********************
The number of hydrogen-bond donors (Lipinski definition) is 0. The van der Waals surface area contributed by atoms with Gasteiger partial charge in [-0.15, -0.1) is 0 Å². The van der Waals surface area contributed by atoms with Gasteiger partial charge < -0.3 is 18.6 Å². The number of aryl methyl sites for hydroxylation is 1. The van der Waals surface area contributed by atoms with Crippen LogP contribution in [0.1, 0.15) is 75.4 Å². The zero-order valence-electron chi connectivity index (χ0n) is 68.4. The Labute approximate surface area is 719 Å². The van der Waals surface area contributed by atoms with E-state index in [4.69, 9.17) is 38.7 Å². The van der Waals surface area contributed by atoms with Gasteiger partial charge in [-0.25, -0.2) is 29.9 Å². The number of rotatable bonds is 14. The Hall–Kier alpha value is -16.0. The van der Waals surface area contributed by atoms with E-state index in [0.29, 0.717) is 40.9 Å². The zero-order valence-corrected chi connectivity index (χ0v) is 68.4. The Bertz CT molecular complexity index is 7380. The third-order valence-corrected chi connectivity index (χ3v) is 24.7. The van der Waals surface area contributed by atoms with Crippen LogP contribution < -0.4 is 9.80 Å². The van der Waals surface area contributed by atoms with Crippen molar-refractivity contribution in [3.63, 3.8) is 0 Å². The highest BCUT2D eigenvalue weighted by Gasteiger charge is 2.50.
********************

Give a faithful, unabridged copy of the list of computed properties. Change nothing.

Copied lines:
The number of hydrogen-bond donors (Lipinski definition) is 0. The van der Waals surface area contributed by atoms with Gasteiger partial charge in [-0.15, -0.1) is 0 Å². The van der Waals surface area contributed by atoms with Gasteiger partial charge < -0.3 is 18.6 Å². The number of aryl methyl sites for hydroxylation is 1. The van der Waals surface area contributed by atoms with Crippen LogP contribution in [0.1, 0.15) is 75.4 Å². The zero-order valence-electron chi connectivity index (χ0n) is 68.4. The Labute approximate surface area is 719 Å². The van der Waals surface area contributed by atoms with E-state index in [4.69, 9.17) is 38.7 Å². The van der Waals surface area contributed by atoms with Gasteiger partial charge in [-0.25, -0.2) is 29.9 Å². The number of rotatable bonds is 14. The Hall–Kier alpha value is -16.0. The van der Waals surface area contributed by atoms with E-state index in [0.29, 0.717) is 40.9 Å². The zero-order valence-corrected chi connectivity index (χ0v) is 68.4. The Bertz CT molecular complexity index is 7380. The third-order valence-corrected chi connectivity index (χ3v) is 24.7. The van der Waals surface area contributed by atoms with Crippen LogP contribution < -0.4 is 9.80 Å². The van der Waals surface area contributed by atoms with Crippen molar-refractivity contribution in [3.63, 3.8) is 0 Å². The highest BCUT2D eigenvalue weighted by Gasteiger charge is 2.50.